Teachers challenge supermajority rule
August 9, 2011
By Tom Corrigan
As part of the Washington Education Association, unionized Issaquah school teachers are parties to the suit filed late last month challenging the requirement that a positive vote by a supermajority of state legislators is needed to approve future tax increases.
Imposed by voters in November as part of Initiative 1053, the rule resulted from one of the latest initiatives launched by well-known political activist Tim Eyman. The supermajority requirement applies to both houses of the state legislature.
“The state of Washington is not following through on their paramount duty to fully fund education,” said Phyllis Runyon, president of the Issaquah Education Association, the local teachers union. “The state has not fully funded education for years, but with the current economic situation, the funding situation has worsened.”
The state already has some of the largest class sizes in the nation along with some of the lowest per-pupil funding, Runyon added.
“Eyman’s initiative that calls for a two-thirds majority to pass legislation to raise taxes makes the situation far worse,” Runyon continued. “Without new revenue, the state will undoubtedly continue to cut education.”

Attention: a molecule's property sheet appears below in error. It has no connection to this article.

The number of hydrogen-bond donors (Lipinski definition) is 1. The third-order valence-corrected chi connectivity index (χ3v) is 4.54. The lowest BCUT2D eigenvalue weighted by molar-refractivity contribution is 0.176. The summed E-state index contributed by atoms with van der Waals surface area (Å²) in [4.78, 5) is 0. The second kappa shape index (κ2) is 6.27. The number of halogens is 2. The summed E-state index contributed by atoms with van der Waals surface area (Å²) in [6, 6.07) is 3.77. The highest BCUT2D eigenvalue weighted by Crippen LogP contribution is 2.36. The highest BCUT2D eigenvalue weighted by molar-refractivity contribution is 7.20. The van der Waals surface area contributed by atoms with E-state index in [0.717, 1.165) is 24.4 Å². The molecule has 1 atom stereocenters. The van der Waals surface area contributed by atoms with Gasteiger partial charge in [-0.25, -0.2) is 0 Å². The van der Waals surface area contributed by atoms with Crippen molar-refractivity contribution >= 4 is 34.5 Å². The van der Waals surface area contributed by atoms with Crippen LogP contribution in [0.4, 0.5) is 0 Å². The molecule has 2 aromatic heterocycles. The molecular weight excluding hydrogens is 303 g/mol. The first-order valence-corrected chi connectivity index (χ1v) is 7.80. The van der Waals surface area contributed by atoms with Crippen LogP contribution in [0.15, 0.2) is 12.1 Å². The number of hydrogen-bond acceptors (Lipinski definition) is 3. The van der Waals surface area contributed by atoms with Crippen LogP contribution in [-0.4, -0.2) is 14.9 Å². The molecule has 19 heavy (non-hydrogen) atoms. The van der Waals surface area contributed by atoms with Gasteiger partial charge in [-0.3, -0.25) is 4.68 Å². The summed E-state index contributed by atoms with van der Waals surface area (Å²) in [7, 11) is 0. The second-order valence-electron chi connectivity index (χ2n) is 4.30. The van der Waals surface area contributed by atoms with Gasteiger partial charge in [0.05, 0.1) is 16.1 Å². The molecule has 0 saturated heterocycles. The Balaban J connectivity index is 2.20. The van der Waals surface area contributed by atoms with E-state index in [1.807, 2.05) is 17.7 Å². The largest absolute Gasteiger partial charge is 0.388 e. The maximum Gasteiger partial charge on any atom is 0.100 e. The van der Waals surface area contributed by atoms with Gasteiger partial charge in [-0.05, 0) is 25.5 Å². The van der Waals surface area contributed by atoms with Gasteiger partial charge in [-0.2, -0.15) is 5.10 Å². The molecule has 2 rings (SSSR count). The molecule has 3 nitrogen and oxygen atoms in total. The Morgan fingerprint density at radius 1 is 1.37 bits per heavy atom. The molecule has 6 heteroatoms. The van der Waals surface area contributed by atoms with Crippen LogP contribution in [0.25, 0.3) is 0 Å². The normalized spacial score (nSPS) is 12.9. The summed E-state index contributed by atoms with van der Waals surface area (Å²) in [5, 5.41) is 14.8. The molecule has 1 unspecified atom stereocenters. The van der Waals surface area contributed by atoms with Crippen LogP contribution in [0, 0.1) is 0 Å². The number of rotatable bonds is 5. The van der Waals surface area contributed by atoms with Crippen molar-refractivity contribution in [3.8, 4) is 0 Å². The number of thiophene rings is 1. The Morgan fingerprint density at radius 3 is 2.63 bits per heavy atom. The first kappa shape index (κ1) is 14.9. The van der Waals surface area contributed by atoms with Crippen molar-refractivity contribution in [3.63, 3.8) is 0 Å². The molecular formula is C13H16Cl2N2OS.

Opponents specifically argue the rule violates the state constitution, unlawfully impairing the ability of lawmakers to fund public schools.
“Washington’s constitution makes it clear that the state’s paramount duty is to ‘make ample provision’ for the education of every child,” said Chris Korsmo, CEO of the League of Education Voters, another party to the lawsuit, which was filed in King County Superior Court.
“This statue and similar measures enacted in recent years, hamstrings our state’s ability to invest in the quality schools our children need,” Korsmo added.
Mary Lindquist is president of the WEA.
“This lawsuit reinforces the priority that must be given to public education in the state of Washington,” she said. “Students, educators, parents and a group of courageous legislators are asking for Tim Eyman’s unconstitutional statute to be overturned by the Supreme Court so our public schools and communities can be stronger.”
Eyman did not return a phone call requesting comment.
In their lawsuit, opponents argue the state constitution makes clear only a majority of legislative votes is needed for the approval of tax measures. The lawsuit also argues a state statute — such as that enacted by I-1053 — cannot amend the state constitution.
A number of state legislators and former Supreme Court Justice Robert Utter joined the suit.
“The question of whether a supermajority requirement to approve legislation is constitutional has gone unanswered for many years,” said State Rep. Jamie Pedersen, D-Seattle. “It’s time to get a decision, once and for all.”
Tom Corrigan: 392-6434, ext. 241, or firstname.lastname@example.org. Comment at www.issaquahpress.com.